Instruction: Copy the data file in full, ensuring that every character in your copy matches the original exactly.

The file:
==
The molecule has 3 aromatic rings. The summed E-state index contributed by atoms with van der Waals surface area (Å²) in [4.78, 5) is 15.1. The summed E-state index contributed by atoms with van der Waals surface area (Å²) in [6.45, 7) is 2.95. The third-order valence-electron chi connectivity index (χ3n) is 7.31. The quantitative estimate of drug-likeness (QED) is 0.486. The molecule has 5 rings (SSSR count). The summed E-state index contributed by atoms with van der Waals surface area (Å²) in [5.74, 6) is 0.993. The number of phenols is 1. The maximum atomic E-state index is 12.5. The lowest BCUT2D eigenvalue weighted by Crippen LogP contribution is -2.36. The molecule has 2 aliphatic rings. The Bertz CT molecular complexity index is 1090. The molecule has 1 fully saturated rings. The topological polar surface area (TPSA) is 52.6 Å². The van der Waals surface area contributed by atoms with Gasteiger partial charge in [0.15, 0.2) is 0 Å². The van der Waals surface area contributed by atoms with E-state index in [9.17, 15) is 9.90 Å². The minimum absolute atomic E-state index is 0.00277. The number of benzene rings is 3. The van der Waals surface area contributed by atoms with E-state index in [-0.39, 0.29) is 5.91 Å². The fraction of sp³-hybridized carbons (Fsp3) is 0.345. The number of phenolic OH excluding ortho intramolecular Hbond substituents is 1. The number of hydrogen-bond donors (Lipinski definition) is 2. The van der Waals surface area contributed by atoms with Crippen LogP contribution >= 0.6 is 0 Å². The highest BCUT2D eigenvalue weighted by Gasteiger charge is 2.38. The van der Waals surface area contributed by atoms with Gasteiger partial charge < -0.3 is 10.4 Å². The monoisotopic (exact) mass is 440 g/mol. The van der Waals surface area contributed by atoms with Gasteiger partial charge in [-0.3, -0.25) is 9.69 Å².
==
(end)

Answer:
The molecule has 3 aromatic rings. The summed E-state index contributed by atoms with van der Waals surface area (Å²) in [4.78, 5) is 15.1. The summed E-state index contributed by atoms with van der Waals surface area (Å²) in [6.45, 7) is 2.95. The third-order valence-electron chi connectivity index (χ3n) is 7.31. The quantitative estimate of drug-likeness (QED) is 0.486. The molecule has 5 rings (SSSR count). The summed E-state index contributed by atoms with van der Waals surface area (Å²) in [5.74, 6) is 0.993. The number of phenols is 1. The maximum atomic E-state index is 12.5. The lowest BCUT2D eigenvalue weighted by Crippen LogP contribution is -2.36. The molecule has 2 aliphatic rings. The Bertz CT molecular complexity index is 1090. The molecule has 1 fully saturated rings. The topological polar surface area (TPSA) is 52.6 Å². The van der Waals surface area contributed by atoms with Gasteiger partial charge in [0.15, 0.2) is 0 Å². The van der Waals surface area contributed by atoms with E-state index in [9.17, 15) is 9.90 Å². The minimum absolute atomic E-state index is 0.00277. The number of benzene rings is 3. The van der Waals surface area contributed by atoms with E-state index in [-0.39, 0.29) is 5.91 Å². The fraction of sp³-hybridized carbons (Fsp3) is 0.345. The number of phenolic OH excluding ortho intramolecular Hbond substituents is 1. The number of hydrogen-bond donors (Lipinski definition) is 2. The van der Waals surface area contributed by atoms with Crippen LogP contribution >= 0.6 is 0 Å². The highest BCUT2D eigenvalue weighted by Gasteiger charge is 2.38. The van der Waals surface area contributed by atoms with Gasteiger partial charge < -0.3 is 10.4 Å². The monoisotopic (exact) mass is 440 g/mol. The van der Waals surface area contributed by atoms with Gasteiger partial charge in [-0.3, -0.25) is 9.69 Å².